harry 02.14.04 at 9:43 pm

Yes, I live in Madison, not on Madison Avenue. In fact, my daughter is called Madeline. My younger shares the name of a cartoon mouse, but only because, after I finally capitulated to my wife’s desire to call her Daisy, she got cold feet (bec. of Daisy Buchanan).

Still, I’d have wanted to call them Zebedee and Stanley if they’d been boys.


obeah 02.14.04 at 10:02 pm

Turns out Picabo Street is also named after a town:

“Stubby and Dee Street are the ’60s hippie parents who make the story so unique. At birth, they named their daughter ”Little Girl” because they wanted their children to eventually pick their own names. A trip to Mexico ended that whim, with customs officials fearing trouble if ”Little Girl” ever got lost. Given two weeks to rename her, Stubby thought of a town named Picabo, which is Indian for ”shining waters.” Picabo Street was born, a name she loved too much to ever change, even when boys teased her in school.”

With all the talk of silly names for girls and gratuitous y’s, this thread is crying out for a link to Baby’s Named a Bad, Bad Thing.


Sally Bowles 02.14.04 at 10:31 pm

Let’s not forget the class distinctions that come with names. Where I live, I don’t find too many Madisons and Lexingtons, but Tylers and Tuckers aplenty.


Ophelia Benson 02.14.04 at 11:28 pm

Ya think the name Tiffany predated the store? As a first name? Why, just a hunch? The store is no spring chicken, and I sure don’t recall ever seeing the name Tiffany in any oldish novels or diaries or similar.


Reimer Behrends 02.15.04 at 12:19 am

The name Tiffany (derived from late greek theophaneia or theophania) seems to be quite a bit older than the store (which was founded in 1837, and originally named Tiffany & Young).


zizka 02.15.04 at 12:51 am

My friend didn’t think that “Ebola” really was such a cute girl’s name after all, but she thanked me for the suggestion.

Picabo Street is really funny and spunky, and the name fits her.

Bridger is a big name in the pioneer history of the U.S. West, and that’s probably where the kid’s name came from.

I did a survey of boys’ and girls’ names 1900–1999 based on the World Almanac. This gist is that until ~1960 boys’ names were stable and stodgy, whereas the girls’ names changed much more rapidly. Since 1960 boys’ names have been catching up, and since about 1980 the top ten girls’ names have almost all changed every ten years. It’s posted at my URL, and in 1999 Madison was #2.


Tom T. 02.15.04 at 1:31 am

If I meet a man named Otis, I’m now going to presume that his mother gave birth while stuck in an elevator.


Ophelia Benson 02.15.04 at 2:03 am

Ah, thanks for the Tiffany info. I was wrong. There were medieval Tiffanys running around – whaddya know.


Ted K 02.15.04 at 2:10 am

Madison is one of the great many British boy names that has become an American girl’s name. It appears to be an Old English/Teutonic name for gift of god or strong warrior – I did not take the time to do real research.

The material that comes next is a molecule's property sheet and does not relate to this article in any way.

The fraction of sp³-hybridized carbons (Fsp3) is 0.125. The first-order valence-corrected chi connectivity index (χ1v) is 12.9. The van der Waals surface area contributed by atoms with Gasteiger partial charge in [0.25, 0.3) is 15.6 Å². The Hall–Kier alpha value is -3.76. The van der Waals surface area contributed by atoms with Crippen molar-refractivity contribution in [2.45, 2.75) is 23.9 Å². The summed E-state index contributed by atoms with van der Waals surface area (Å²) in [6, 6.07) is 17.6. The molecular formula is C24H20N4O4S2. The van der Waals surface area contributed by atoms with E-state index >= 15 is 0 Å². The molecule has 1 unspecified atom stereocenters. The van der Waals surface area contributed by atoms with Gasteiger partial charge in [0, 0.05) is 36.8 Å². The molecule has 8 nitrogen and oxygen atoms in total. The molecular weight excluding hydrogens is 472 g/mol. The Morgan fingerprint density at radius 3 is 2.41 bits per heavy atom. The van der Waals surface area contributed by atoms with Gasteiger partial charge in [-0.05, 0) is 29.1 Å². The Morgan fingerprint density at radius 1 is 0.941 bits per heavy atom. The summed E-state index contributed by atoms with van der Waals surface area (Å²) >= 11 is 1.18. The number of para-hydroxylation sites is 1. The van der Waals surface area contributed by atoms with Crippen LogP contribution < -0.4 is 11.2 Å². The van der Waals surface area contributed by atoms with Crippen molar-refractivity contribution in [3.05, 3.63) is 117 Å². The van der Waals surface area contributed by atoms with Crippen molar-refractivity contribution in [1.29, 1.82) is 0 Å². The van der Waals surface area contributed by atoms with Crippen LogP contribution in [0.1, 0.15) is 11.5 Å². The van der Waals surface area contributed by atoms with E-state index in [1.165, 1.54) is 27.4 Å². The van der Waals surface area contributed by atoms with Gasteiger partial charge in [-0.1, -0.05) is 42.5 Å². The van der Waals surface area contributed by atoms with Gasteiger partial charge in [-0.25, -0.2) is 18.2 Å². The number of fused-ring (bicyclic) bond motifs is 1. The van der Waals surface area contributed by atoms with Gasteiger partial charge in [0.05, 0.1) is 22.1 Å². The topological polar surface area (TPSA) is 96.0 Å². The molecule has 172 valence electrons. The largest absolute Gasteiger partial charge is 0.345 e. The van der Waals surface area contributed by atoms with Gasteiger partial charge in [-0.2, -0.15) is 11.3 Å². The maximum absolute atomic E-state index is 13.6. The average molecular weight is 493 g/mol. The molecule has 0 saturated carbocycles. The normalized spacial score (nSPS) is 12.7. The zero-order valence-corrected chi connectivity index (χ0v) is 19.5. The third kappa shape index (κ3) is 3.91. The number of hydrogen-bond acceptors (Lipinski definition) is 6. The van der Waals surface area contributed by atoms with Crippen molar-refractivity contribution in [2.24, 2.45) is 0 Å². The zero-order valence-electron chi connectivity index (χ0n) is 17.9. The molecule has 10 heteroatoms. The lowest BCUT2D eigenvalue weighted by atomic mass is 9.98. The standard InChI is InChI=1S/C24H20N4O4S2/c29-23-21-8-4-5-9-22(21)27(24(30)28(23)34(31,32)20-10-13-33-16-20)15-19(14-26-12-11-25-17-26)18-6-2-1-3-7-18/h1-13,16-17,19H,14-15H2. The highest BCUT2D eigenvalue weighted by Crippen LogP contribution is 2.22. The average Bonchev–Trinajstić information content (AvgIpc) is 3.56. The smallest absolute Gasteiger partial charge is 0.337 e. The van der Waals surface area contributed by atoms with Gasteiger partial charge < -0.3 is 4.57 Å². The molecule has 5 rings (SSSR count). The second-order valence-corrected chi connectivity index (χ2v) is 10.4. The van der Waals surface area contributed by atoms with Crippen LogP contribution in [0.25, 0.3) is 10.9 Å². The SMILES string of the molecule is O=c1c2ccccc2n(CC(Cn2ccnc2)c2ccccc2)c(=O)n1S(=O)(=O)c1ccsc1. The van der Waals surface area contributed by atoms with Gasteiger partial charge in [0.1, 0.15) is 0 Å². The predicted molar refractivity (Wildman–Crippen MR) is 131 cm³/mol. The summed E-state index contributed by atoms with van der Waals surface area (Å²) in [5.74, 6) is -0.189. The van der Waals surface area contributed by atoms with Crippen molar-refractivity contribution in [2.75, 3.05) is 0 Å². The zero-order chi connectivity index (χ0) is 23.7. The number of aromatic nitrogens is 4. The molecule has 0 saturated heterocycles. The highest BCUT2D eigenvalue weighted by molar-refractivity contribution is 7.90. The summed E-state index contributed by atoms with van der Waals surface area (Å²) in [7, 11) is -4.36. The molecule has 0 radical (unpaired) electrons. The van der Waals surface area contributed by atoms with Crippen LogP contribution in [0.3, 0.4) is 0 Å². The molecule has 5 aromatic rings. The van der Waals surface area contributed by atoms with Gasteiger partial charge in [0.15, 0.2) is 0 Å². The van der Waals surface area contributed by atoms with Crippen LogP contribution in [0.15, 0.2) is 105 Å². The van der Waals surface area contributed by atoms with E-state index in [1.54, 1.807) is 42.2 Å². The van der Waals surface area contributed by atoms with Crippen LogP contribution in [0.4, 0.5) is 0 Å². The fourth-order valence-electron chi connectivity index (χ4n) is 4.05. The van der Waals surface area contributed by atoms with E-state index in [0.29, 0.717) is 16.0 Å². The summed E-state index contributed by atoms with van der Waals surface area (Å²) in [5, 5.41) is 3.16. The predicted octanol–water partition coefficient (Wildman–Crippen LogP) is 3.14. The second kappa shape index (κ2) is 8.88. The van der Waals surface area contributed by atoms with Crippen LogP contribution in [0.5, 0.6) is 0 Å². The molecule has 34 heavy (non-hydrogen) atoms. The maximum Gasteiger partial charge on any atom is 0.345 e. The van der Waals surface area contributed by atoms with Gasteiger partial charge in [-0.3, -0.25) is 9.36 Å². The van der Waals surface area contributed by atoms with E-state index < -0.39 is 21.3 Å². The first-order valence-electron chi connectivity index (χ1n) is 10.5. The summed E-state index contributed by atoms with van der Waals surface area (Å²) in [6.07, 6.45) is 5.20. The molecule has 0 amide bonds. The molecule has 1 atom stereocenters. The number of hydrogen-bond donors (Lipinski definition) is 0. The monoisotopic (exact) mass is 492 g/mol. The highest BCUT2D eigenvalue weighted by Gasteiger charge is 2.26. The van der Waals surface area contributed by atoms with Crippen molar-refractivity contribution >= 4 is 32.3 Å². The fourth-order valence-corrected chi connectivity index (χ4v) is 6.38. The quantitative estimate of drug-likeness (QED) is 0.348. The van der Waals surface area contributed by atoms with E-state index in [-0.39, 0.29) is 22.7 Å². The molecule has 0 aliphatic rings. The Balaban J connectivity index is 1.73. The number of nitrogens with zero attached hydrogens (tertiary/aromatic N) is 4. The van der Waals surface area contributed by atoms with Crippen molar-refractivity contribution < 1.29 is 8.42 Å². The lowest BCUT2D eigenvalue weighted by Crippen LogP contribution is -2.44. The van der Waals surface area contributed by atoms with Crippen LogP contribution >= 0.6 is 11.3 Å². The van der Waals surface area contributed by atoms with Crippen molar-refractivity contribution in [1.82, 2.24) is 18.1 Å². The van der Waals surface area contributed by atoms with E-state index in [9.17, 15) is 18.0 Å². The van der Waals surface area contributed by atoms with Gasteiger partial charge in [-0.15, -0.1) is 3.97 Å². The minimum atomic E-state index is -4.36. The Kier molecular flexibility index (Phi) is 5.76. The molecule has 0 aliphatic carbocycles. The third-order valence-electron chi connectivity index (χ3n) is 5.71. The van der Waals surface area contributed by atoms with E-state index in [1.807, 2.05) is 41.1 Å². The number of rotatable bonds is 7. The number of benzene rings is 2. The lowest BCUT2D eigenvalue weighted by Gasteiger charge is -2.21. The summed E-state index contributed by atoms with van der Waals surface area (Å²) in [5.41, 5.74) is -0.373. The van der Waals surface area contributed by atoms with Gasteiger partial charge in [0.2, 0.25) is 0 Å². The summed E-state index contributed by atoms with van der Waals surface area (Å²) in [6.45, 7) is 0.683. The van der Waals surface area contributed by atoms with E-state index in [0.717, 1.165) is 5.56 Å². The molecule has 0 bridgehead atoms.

Through the nineteenth century it was largely a boy’s name, in part because of James Madison. I am not sure when or how it became a girl’s name – but I agree that the process speeded up after the movie Splash until right now Madison is the flavor of the week.

What ever happened to the good solid names, like Bertha or Gertrude?


Matt McG 02.15.04 at 2:18 am

A friend of mine (surname: Palmer) always insisted he wanted to call his firt born son “Fridge” because he just thought (for euphonic reasons) that ‘Fridge Palmer’ sounded so cool [no pun intended] … I agree, it does sound kind of cool. But the poor kid would either grow up to be the hardest kid in school (on the ‘Boy named Sue’ theory) or spend his life a victimized wreck.

A school friend of mine went on to a trendy progressive private school when we were about 11 – the sort of place where they write with crayons until the age of 14 [to prevent an anal fixation with neatness], and where gardening and rhythmic movement take equal place in the curriculum with physics and English etc. – and he had a school mate, called, and I kid not, Cloudberry …

I also know a girl from Glasgow called ‘Demi’ – although she’s 4 or 5 years too old to be named after the actress.

{On an entirely different note, I’m jealous of Slavic dimunitives. My wife is eastern european and has about 15 different cool dimunitive forms of her rather ordinary – for where she’s from – name. Some of them are postively Bond-villainess-esque}


Rook 02.15.04 at 2:47 am

Madison? It actually seems like an old English name. I can imagine Halley Mills or Audrey Hepburn playing a character named Madison.
In fact, haven’t they?


Mr Ripley 02.15.04 at 3:33 am

Some names are difficult to pronounce with a straight face when they occur among one’s students. “Angina” was a bit of a challenge, for example, as was “Arsema.”

And what’s with all these male names that become female names, like Leslie and Ashley?


Graham 02.15.04 at 4:34 am